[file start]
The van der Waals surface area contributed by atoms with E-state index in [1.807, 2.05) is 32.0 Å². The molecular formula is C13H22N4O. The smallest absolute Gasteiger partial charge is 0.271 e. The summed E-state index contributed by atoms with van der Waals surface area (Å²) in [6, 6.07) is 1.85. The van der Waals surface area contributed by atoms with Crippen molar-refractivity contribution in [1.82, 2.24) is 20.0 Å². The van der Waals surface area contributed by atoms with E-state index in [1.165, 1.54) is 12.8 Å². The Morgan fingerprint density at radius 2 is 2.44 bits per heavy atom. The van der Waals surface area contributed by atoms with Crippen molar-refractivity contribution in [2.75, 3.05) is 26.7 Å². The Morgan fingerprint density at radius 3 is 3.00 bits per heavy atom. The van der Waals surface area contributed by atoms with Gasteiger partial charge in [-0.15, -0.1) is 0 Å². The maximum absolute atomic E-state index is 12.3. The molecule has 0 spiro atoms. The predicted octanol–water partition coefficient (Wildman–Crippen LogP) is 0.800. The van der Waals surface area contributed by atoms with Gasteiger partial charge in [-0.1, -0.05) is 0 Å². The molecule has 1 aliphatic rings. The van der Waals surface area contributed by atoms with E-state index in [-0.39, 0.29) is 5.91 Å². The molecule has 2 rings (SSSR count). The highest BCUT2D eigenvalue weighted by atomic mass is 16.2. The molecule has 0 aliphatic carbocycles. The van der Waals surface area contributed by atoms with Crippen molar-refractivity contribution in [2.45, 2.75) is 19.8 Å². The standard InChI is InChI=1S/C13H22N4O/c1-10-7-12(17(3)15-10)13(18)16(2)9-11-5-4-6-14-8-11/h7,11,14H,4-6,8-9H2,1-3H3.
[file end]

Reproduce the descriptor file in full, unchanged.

The van der Waals surface area contributed by atoms with E-state index in [1.807, 2.05) is 32.0 Å². The molecular formula is C13H22N4O. The smallest absolute Gasteiger partial charge is 0.271 e. The summed E-state index contributed by atoms with van der Waals surface area (Å²) in [6, 6.07) is 1.85. The van der Waals surface area contributed by atoms with Crippen molar-refractivity contribution in [1.82, 2.24) is 20.0 Å². The van der Waals surface area contributed by atoms with E-state index in [1.165, 1.54) is 12.8 Å². The Morgan fingerprint density at radius 2 is 2.44 bits per heavy atom. The van der Waals surface area contributed by atoms with Crippen molar-refractivity contribution in [2.75, 3.05) is 26.7 Å². The Morgan fingerprint density at radius 3 is 3.00 bits per heavy atom. The van der Waals surface area contributed by atoms with Gasteiger partial charge in [-0.15, -0.1) is 0 Å². The maximum absolute atomic E-state index is 12.3. The molecule has 0 spiro atoms. The predicted octanol–water partition coefficient (Wildman–Crippen LogP) is 0.800. The van der Waals surface area contributed by atoms with Gasteiger partial charge in [-0.1, -0.05) is 0 Å². The molecule has 1 aliphatic rings. The van der Waals surface area contributed by atoms with E-state index in [-0.39, 0.29) is 5.91 Å². The molecule has 2 rings (SSSR count). The highest BCUT2D eigenvalue weighted by atomic mass is 16.2. The molecule has 0 aliphatic carbocycles. The van der Waals surface area contributed by atoms with Crippen molar-refractivity contribution in [2.45, 2.75) is 19.8 Å². The standard InChI is InChI=1S/C13H22N4O/c1-10-7-12(17(3)15-10)13(18)16(2)9-11-5-4-6-14-8-11/h7,11,14H,4-6,8-9H2,1-3H3.